Although optical imaging is a good method for investigation of network connections in brain cells, the measurements on an intact brain are very difficult, because brain tissue is highly opaque and is not suited for optical imaging in deeper layers. Without a specialized technique, we can only acquire images from the brain surface. The opaqueness of brain tissue is caused by the highly nonhomogeneous composition of substances in the brain. Most components of brain cells are transparent, like lipids, proteins or water, but the non-homogeneous mixture with many membranes embedded by water generates a lot of light-scattering bounding surfaces. Scattering causes the photons to change their direction, and after one scattering process, we can no longer determine the origin of the photon, and use it for an image projection. Such direct widefield projection imaging is only suited for images from the surface. The resolution of the images rapidly degrades when we want to acquire images in deeper layers of brain tissue. Confocal microscopy (Minsky, 1961) was the first technique to increase the imaging depth. This technique illuminates only one point, and removes all scattered photons not coming from that point. This increases the imaging depth in biological tissue up to the ‘mean free path’ of a photon between two scattering events. In practice this ‘mean free path’ is about 40µm (Ntziachristos, 2010), and this can still be considered as the surface region.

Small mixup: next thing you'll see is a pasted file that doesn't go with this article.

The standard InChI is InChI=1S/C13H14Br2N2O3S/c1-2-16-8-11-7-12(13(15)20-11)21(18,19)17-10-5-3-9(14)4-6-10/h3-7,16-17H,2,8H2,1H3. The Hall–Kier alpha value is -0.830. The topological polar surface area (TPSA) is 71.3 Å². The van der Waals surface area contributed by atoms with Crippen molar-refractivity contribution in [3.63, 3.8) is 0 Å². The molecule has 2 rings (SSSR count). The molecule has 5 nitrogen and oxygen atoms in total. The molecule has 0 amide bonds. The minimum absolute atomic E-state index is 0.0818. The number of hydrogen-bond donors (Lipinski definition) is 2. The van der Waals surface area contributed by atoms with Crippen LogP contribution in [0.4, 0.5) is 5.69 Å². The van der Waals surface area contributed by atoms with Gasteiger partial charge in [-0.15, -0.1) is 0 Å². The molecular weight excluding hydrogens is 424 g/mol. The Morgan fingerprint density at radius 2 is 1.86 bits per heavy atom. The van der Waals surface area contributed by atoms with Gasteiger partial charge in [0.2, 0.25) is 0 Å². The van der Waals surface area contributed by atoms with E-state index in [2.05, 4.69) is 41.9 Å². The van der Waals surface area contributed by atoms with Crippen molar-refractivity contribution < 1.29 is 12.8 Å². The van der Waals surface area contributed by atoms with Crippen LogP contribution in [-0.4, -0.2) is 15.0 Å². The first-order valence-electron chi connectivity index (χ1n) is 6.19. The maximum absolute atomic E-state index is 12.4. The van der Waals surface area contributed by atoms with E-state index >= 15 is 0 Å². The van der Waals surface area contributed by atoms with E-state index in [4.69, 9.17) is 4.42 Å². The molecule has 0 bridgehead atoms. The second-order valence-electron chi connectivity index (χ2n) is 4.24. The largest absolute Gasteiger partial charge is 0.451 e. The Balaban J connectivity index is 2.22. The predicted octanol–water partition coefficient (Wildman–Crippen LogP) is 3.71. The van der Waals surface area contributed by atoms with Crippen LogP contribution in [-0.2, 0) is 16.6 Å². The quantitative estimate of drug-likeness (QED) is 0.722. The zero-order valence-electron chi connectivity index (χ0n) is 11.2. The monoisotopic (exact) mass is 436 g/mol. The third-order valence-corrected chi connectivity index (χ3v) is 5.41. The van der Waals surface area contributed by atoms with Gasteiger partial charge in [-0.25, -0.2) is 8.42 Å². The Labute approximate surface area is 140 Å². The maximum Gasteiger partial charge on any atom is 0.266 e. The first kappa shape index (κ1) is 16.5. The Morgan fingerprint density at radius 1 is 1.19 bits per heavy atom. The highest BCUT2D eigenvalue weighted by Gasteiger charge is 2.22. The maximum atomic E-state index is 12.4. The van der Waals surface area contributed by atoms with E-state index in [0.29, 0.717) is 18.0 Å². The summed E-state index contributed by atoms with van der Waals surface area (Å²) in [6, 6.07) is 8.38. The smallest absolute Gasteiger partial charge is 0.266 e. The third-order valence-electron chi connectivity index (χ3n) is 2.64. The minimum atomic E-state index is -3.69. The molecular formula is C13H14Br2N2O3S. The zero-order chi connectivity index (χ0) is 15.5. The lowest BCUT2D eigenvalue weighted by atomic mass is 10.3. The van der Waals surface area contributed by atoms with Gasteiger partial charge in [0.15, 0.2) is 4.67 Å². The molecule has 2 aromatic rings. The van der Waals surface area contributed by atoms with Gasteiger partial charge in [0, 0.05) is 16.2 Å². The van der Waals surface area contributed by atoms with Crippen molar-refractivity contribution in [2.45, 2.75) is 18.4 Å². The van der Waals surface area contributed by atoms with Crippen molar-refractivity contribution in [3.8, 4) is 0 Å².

The invention of two-photon (2p) microscopy was a major improvement in this respect (Denk et al., 1990). The 2p excitation technique generates fluorescence just at one point by using a focused highpower pulsed laser. Only highest photon densities allow for a simultaneous excitation of a fluorophore with two photons at the same time, and these high photon densities are only present at the focus spot of a laser beam. As fluorescence excitation can only occur at the focus spot, the fluorescence emission can only originate from this location as well. This technique does not need an optical projection technique for image formation, but gathers all photons coming from the sample and directs them to the photo detector. We can get 2D images by scanning the object. As scattering processes in the detection pathway do not degrade image quality, this technique allows for the image acquisition much deeper than the ‘mean free distance’ between two scattering processes, like it is the limit of confocal microscopy. With the 2p technique, it is possible to image up to a depth of 1mm, which means a 25-fold increase in imaging depth.

This technique needs a movement of the focus spot to scan the sample in 2D or 3D to get the raster image information. Moving a spot of focused light through the image plane is mainly done by revolving mirrors, but revolving a mirror is time consuming, as a change of the orientation angle of a mirror requires an acceleration and deceleration. The mirrors are the speed-limiting component of a scanning microscope, and most microscopes are limited to an image speed of about 10 images per second. Therefore, investigations with 2p microscopy are limited to slow processes, as we can not observe fast processes with such a slow detection technique.